rain dancers

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p1130836The Yellow-Tailed Black Cockatoo is a cheeky character. This male (sex identified by the hot pink eye ring) is feasting on the flower buds of the banksia tree, a tree native to where I live. Behind it is a she-oak, another native tree the cockatoos fancy. Cockatoos tend to stick together, their loud cawking sounds pre-empting their arrival, and their arrival pre-empting rain. 


yellow-tailed black cockatoo

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These cockatoos are cheeky birds and their personalities are highlighted by the hot pink eye ring of the males. When they check you out with a glint in their eye it is like they are daring you to comment on their ‘makeup’.

parrot silhouettes

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These silhouettes are of Yellow-tailed Black Cockatoos, feeding at sun-up on she-oaks. The she-oak ‘needles’ are actually long super thin leaves resembling pine needles. When they drop they can form an impenetrable mat that stops other plants growing, the mat is soft and cushiony underfoot and very comfortable to sit on.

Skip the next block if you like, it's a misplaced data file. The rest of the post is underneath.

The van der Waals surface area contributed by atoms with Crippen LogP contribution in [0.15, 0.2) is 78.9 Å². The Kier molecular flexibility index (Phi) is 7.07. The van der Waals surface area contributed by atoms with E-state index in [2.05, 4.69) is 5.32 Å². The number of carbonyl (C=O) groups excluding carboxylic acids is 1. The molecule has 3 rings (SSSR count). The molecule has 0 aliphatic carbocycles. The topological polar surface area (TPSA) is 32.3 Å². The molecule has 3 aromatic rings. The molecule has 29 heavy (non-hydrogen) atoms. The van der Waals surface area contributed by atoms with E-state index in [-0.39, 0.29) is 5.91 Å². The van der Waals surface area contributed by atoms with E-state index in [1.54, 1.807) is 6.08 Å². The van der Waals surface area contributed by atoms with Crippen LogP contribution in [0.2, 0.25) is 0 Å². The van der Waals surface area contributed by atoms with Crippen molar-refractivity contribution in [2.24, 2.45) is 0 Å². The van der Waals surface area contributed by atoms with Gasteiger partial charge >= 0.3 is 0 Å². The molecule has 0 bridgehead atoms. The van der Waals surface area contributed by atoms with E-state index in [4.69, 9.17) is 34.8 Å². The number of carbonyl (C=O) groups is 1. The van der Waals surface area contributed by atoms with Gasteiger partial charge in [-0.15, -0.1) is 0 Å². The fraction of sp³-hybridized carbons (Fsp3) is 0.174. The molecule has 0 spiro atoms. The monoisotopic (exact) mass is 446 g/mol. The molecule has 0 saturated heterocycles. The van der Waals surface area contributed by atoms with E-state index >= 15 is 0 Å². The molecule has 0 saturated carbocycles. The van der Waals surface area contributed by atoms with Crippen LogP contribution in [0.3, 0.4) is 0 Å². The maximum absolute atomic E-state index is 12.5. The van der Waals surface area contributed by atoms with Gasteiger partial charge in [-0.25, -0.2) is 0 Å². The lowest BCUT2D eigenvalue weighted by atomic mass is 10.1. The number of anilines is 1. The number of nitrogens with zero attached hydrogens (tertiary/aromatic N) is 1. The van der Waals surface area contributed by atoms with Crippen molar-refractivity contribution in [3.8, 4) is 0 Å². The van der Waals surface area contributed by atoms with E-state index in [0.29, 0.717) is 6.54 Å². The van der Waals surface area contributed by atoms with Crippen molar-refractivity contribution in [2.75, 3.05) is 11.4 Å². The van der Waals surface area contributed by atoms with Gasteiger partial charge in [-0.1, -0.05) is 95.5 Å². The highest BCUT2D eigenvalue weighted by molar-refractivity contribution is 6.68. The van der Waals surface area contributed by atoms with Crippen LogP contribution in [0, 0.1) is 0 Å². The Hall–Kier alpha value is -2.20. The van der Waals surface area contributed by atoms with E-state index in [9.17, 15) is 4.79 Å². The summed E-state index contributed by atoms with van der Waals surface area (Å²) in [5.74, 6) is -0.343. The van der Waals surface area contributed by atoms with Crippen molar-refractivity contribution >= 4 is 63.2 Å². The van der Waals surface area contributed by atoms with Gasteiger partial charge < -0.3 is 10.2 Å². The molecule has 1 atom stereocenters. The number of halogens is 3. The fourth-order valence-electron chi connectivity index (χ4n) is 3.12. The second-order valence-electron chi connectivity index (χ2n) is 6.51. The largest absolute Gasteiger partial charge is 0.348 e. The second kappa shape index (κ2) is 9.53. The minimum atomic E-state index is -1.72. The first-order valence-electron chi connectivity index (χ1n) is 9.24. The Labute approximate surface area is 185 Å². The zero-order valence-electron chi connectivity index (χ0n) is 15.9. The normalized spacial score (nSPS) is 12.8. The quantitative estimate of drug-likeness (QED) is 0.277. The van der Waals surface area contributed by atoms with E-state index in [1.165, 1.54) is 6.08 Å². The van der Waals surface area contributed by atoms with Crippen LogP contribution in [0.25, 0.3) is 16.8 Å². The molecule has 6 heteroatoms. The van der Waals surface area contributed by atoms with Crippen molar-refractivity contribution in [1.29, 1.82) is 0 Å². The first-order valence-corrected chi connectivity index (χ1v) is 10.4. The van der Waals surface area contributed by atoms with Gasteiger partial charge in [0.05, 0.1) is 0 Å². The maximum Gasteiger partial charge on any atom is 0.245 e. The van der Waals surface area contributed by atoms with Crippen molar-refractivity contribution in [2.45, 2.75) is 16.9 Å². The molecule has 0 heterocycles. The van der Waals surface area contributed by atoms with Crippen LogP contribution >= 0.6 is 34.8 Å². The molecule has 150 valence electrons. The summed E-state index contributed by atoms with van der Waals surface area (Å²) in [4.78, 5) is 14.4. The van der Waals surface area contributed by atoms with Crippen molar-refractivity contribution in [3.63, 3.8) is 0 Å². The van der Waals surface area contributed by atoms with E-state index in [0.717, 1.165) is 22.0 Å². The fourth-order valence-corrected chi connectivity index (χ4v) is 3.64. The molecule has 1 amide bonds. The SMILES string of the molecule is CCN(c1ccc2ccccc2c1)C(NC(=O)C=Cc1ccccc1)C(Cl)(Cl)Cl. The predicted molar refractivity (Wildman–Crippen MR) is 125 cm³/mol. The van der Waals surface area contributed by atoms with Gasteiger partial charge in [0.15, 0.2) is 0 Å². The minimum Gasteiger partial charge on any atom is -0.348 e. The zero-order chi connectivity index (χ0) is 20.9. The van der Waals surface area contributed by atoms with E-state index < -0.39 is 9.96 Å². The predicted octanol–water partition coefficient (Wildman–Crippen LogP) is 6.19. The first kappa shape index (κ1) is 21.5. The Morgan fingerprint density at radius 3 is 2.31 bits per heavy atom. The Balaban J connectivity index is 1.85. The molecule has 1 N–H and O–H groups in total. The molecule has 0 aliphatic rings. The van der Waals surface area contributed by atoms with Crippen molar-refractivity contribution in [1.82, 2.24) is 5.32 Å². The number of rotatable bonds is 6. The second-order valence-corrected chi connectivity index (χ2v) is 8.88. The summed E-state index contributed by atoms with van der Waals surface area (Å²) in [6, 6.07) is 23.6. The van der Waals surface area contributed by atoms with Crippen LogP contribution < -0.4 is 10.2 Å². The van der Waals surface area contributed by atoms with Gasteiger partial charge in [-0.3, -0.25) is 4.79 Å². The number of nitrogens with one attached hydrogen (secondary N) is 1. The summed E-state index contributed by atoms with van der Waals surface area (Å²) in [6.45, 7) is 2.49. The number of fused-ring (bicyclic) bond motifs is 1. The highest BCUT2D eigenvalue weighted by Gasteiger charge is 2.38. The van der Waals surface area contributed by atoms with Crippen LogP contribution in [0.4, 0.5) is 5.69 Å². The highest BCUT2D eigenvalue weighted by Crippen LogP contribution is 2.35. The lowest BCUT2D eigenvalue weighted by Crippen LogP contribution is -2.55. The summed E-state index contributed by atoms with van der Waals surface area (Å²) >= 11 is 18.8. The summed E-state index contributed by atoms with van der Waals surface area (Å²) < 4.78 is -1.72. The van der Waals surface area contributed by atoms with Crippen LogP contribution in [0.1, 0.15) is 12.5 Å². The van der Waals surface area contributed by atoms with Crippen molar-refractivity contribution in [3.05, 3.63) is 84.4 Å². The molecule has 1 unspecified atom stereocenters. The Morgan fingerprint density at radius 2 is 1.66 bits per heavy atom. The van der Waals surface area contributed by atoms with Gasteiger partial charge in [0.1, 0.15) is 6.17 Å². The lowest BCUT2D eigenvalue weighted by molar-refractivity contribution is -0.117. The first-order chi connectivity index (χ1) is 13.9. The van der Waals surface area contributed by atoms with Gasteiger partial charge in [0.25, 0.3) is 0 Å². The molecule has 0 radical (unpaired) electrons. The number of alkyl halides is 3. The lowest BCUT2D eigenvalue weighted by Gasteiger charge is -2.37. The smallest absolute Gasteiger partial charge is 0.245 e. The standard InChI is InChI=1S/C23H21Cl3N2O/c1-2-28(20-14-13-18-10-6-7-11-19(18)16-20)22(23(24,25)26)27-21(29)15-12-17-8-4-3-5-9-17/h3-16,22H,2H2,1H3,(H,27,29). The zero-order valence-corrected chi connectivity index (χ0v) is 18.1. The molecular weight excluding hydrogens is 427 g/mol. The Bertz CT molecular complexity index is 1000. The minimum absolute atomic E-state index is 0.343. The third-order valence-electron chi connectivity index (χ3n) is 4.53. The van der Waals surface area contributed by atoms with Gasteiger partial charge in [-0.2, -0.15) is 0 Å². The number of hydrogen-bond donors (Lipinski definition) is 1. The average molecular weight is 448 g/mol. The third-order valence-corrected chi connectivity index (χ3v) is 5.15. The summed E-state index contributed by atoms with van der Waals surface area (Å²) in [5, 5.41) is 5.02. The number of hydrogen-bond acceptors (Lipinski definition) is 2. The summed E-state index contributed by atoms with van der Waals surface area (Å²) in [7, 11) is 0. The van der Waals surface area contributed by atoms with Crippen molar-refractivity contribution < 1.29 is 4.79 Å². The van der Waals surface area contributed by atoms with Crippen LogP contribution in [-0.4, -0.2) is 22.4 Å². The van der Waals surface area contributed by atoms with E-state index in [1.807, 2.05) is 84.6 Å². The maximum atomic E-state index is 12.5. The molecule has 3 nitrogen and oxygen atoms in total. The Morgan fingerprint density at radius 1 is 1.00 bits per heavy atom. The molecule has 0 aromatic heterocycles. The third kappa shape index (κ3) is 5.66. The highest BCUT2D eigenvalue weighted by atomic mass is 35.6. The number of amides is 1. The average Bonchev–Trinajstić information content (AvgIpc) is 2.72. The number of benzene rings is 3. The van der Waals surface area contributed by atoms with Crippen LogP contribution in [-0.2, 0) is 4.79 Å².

little corella

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A small flock of these birds were perched towards the top of a very tall gumtree on the banks of the Richmond River in Woodburn, a small town in northern New South Wales. They were too high up to see clearly with the naked eye and I mistakenly thought they were Sulphur-crested Cockatoos as the only distinguishing features were the all white feathers. It was only when I uploaded the photos did I realise they were Little Corellasa bird I have never been fortunate enough to photograph before. Like the Sulpher-crested Cockatoo the Little Corella is a large white cockatoo but the Corella is a good 10 cm shorter than the Sulphur, averaging 38 cm. P1170022

It has a short white crest, short bill and little or no pink showing on the throat. It also has a loud screech that can be ear-splitting when a flock gathers. They usually nest in the hollow of eucalyptus or baobab trees where they lay 2-3 white eggs. Corellas can be found across two-thirds of Australia with a couple of local varieties spouting longer bills or pinker markings.